At the last meeting of the Cabinet, we again urged that we should convoy our own ships, but the President said that this was not possible without going to Congress, and he was not ready to do that now. The Navy people say that to convoy would be foolish because it would make a double target, but it seems to me the right thing to risk a naval ship in the enforcement of our right.
At our dinner to the President last night he said he was not in sympathy with any great preparedness—that Europe would be man and money poor by the end of the war. I think he is dead wrong in this, and as I am a member of the National Council of Defense, I am pushing for everything possible. This week we have had a meeting of the Council every day—the Secretary of War, Navy, Interior, Commerce, and Labor—with an Advisory Commission consisting of seven business men. We are developing a plan for the mobilization of all our national industries and resources so that we may be ready for getting guns, munitions, trucks, supplies, airplanes, and other material things as soon as war comes—if not too soon. It is a great organization of industry and resources. I think that I shall urge Hoover as the head of the work. His Belgian experience has made him the most competent man in this country for such work. He has promised to come to me as one of my assistants but the other work is the larger, and I can get on with a smaller man. He will correlate the industrial life of the nation against the day of danger and immediate need. France seems to be ahead in this work. The essentials are to commandeer all material resources of certain kinds (steel, copper, rubber, nickel, etc.); then have ready all drawings, machines, etc., necessary in advance for all munitions and supplies; and know the plant that can produce these on a standard basis.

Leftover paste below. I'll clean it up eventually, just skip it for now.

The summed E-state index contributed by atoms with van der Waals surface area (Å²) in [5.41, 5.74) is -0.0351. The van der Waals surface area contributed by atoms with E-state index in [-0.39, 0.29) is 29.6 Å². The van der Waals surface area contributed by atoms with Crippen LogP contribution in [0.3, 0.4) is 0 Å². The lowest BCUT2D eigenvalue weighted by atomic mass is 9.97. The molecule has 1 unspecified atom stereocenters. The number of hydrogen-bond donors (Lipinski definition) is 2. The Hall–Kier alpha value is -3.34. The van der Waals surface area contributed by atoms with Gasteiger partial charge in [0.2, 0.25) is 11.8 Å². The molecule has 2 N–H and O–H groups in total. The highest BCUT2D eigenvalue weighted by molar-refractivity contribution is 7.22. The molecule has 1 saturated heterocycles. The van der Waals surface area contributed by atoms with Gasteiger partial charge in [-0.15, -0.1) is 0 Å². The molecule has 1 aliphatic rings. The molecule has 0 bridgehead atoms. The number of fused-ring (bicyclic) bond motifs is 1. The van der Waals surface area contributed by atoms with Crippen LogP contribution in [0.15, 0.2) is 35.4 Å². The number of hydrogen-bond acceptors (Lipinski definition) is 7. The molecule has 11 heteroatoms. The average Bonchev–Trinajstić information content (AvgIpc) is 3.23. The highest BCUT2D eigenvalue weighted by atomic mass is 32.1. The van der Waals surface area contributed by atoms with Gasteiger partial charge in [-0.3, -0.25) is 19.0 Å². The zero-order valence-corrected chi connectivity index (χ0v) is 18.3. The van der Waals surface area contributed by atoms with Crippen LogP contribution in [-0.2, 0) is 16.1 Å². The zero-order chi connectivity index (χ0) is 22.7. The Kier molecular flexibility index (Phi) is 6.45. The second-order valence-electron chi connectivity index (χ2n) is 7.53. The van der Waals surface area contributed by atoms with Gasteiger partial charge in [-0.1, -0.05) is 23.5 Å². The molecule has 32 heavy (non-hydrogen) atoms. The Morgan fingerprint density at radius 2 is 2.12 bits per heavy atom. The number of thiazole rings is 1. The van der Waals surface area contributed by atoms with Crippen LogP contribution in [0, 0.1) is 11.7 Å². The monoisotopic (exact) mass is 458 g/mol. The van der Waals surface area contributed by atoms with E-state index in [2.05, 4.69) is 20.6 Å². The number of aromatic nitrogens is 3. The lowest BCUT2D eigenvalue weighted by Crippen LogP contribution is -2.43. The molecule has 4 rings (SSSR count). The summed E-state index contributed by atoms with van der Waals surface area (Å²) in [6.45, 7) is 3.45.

The Army and Navy are so set and stereotyped and stand-pat that I am almost hopeless as to moving them to do the wise, large, wholesale job. They are governed by red-tape,—worse than any Union.
The Chief of Staff fell asleep at our meeting to-day—Mars and Morpheus in one!
To-day’s meeting has resulted in nothing, though in Mexico, Cuba, Costa Rica, and Europe we have trouble. The country is growing tired of delay, and without positive leadership is losing its keenness of conscience and becoming inured to insult. Our Ambassador in Berlin is held as a hostage for days—our Consuls’ wives are stripped naked at the border, our ships are sunk, our people killed—and yet we wait and wait! What for I do not know. Germany is winning by her bluff, for she has our ships interned in our own harbors.
Well, dear boy, I’m not a pacifist as you see. Much love,
To George W. Lane
Washington, February 20, 
Dear George,—Another Cabinet meeting and no light yet on what our policy will be as to Germany. We evidently are waiting for the “overt act,” which I think Germany will not commit. We are all, with the exception of one or two pro-Germans, feeling humiliated by the situation, but nothing can be done.